This isn't to say that they won't need it later on.

So be a Mac developer because the advertising is sophisticated and managed for you in one of the most well-trained captive audiences in the market.
As long as you get in the user group loop.

July 02, 2005 12:28 AM

 
Anonymous Anonymous said...

hi..
..i just stumbled across your presentation via slashdot and was very impressed.


Thank you for making it available..
..I'm not in the software biz, but i think i can use it in other fields.


so, tell me again, how i get to convince you to hire me for those non-programming tasks and shift my life from london to your locality ??


peter

July 11, 2005 12:42 PM

 
Anonymous Greg Pinero said...

I was curious about the LLC thing as well. Doing a search just turns up a lot of junk. Is this a state thing I file, or Federal, Do I use my own state or choose one with good tax laws?

July 19, 2005 10:22 AM

 
Anonymous Sergey said...

Thank you, Wil!

July 29, 2005 4:23 AM

 
Anonymous Anonymous said...

I enjoyed your WWDC 2005 podcast, thanks for putting that together.

I suspect some of your opinions on things might change someday when/if you have children, even with politics.
It clarifies and focuses your entire perspective on things.

September 13, 2005 10:34 PM

 
Anonymous Anonymous said...

Sadly, your quickbooks messing up AOL situation is quite possible. Quickbooks, quicken, etc. under windows do all sorts of wacky IE integration bits so that you "browse" within the program. The saddest thing is that windows users actually accept these as normal windows quirks, they don't realize the user experience doesn't have to suck.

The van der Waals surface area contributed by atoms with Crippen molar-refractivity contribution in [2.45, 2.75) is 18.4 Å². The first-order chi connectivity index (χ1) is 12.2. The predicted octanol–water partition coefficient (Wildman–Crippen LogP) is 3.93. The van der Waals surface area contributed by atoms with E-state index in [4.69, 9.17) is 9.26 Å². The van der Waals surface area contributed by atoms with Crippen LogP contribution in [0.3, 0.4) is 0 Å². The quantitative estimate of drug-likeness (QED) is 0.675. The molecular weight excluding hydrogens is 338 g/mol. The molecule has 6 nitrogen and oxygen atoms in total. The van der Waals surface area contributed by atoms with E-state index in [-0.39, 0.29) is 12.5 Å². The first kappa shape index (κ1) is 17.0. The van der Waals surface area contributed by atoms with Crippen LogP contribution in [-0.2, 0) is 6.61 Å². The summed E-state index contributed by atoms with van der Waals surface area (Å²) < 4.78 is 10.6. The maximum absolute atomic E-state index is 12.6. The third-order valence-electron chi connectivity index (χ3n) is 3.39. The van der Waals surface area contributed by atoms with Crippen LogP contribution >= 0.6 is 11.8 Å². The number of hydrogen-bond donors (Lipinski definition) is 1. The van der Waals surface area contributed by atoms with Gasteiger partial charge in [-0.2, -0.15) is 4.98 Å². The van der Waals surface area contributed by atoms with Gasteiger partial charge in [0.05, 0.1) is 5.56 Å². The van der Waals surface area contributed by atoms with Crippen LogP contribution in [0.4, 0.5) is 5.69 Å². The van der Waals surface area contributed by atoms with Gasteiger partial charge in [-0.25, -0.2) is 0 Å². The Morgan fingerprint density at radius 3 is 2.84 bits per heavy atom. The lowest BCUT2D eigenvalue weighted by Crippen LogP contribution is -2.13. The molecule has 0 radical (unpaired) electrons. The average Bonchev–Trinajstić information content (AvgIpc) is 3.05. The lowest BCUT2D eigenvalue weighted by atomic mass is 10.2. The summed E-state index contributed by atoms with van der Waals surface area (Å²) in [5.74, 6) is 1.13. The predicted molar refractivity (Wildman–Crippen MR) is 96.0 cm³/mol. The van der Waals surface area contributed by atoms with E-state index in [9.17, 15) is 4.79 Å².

November 07, 2005 2:44 PM

 
Anonymous Michael Fey said...

You know Wil,

It's just over a year and a half since you posted this student talk, and I love it. It is EASILY one of the most inspirational things you've ever written, and I just wanted to say "Thanks for the inspiration".

So....thanks for the inspiration!

February 08, 2007 2:23 AM

 
Blogger oneironaut said...

@tailwind:

Dude... that commercial is poison. It's designed to get you to give up your dream job (pottery) and sell out working a crap job so you can afford a luxury SUV, and of course, hot women go where the money is right? Happiness is extremely underrated. Take it from a guy who tried the sell out path and hit a wall at 40. The car doesn't make me happy and I divorced the babe. Now I'm too old to go make pottery for a living.. I'm addicted to my income. Wil loves what he does, and he got rich as a by-product. Trying to get rich and not caring how is trouble.

December 19, 2007 12:55 PM

 
Blogger Wil Shipley said...

I wouldn't mind the babe part, myself.

December 20, 2007 3:13 AM